Presidential Campaign Down to Six States
The Electoral College is once again having the opposite effect of what its defenders claim.
After two elections in recent memory in which the candidate who got the most votes for President lost the election, we’ve quite reasonably had more scrutiny of the Electoral College system. The main argument used by defenders is that it forces candidates who want to lead the country to pay attention to voters in smaller states and rural areas, not just those who live in the big cities. Once again, though, the reality is quite different.
NPR‘s Domenico Montanaro (“Biden Is Outspending Trump On TV, And Just 6 States Are The Focus Of The Campaign“):
Where the major party presidential campaigns are spending their money on TV advertising can tell you a lot about where they’re focusing their efforts.
And based on that, it’s pretty clear that the race between President Trump and Joe Biden is coming down to just six swing states — Florida, Pennsylvania, North Carolina, Michigan, Wisconsin and Arizona. They are getting the lion’s share of the TV advertising money from the campaigns and outside groups supporting them.
More than $700 million has been spent on TV ad bookings so far in 14 key states, with almost 85% of that money going to the big six, according to data collected by ad-tracking firm Advertising Analytics through Friday, and analyzed by NPR.
And Democrats have keyed in even more closely on the six states: The Biden campaign and supporting groups have spent almost 90% of their money there, while Trump and Republican organizations have spent 78 cents of every dollar across the six.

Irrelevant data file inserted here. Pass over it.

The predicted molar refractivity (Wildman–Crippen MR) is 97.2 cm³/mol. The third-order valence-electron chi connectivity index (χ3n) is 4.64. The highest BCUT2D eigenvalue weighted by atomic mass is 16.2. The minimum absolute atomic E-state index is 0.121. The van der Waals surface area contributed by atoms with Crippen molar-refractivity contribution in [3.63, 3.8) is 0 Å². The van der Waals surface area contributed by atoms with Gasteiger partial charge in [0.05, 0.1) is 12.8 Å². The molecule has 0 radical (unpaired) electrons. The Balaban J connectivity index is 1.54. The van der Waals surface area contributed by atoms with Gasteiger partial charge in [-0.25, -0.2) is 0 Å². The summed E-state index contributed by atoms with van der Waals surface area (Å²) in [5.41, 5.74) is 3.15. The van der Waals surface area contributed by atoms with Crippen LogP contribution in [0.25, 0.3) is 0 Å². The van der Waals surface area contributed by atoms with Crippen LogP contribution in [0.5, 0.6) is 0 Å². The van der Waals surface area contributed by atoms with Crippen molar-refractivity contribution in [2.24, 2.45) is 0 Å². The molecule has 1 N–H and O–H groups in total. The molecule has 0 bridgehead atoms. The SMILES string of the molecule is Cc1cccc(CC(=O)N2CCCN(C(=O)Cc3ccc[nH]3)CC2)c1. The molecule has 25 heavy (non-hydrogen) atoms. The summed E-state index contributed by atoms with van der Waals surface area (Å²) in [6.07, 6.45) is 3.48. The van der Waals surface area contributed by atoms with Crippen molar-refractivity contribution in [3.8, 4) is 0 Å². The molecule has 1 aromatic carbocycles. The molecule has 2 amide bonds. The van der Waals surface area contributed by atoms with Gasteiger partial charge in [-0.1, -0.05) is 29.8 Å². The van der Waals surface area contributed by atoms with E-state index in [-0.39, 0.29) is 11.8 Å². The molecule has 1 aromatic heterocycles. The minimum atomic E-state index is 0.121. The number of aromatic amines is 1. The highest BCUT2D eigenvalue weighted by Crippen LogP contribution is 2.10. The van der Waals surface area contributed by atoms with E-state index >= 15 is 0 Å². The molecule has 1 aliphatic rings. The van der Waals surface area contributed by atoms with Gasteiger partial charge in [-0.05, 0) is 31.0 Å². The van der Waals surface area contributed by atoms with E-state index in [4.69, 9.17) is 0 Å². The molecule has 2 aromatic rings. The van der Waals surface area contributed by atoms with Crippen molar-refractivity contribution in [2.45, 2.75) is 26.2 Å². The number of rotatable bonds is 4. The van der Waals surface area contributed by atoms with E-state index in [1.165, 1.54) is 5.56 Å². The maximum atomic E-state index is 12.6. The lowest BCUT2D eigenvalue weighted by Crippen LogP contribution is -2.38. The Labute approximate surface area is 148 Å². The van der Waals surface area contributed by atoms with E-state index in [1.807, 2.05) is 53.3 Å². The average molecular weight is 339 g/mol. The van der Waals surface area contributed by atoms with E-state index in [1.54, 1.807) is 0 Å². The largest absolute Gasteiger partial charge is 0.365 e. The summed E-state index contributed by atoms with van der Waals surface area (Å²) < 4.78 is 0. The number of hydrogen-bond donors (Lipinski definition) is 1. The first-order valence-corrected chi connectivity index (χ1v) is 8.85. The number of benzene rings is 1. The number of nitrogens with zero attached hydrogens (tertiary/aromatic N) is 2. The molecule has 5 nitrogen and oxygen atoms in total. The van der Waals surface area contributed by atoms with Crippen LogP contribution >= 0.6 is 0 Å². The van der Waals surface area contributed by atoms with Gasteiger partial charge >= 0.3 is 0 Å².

For the most part, then, rural voters in 46 states are being flat ignored. While they get outsized representation because of how Electors are allocated, the winner-take-all nature of the system means we already know who wins there and they’re essentially a non-factor in the campaign.
Indeed, in terms of television spending on commercials, nearly every state is already taken for granted:
Biden and allies: $83.5 million
Trump and allies: $82.3 million
Biden and allies: $74.1 million
Trump and allies: $50 million
Trump and allies: $49 million
Biden and allies: $37.1 million
Biden and allies: $55.6 million
Trump and allies: $21.7 million
Biden and allies: $44.4 million
Trump and allies: $31.8 million
Biden and allies: $43.7 million
Trump and allies: $26.3 million
Trump and allies: $22.3 million
Biden and allies: $6.8 million
Trump and allies: $16.9 million
Biden and allies: $8.9 million
Trump and allies: $12.8 million
Biden and allies: $3.9 million
Trump and allies: $7.8 million
Biden and allies: $7.2 million
Trump and allies: $9.7 million
Biden and allies: $2.3 million
Trump and allies: $6.1 million
Biden and allies: $3.4 million
Biden and allies: $6.7 million
Trump and America First: $156,000
Biden and allies: $1.5 million
Trump and America First: $38,000
Again, only six states are getting significant attention from both camps. Only eight other states are getting any attention at all from at least one side.
If we had a system where every individual vote counted, we would see something very different. Both sides would be spending a ton of money in California and New York, for instance, because there are so many voters there. But, because we’re all but certain those states will go to the Democrat in 2024 and 2028, much less six weeks from now, they’re irrelevant.
It’s probably true that Iowa would get less attention under that system. After all, there are probably more people stuck in traffic in Los Angeles than live in the Hawkeye State. But, as we can see from the ad buys, they’re not getting all that much attention now.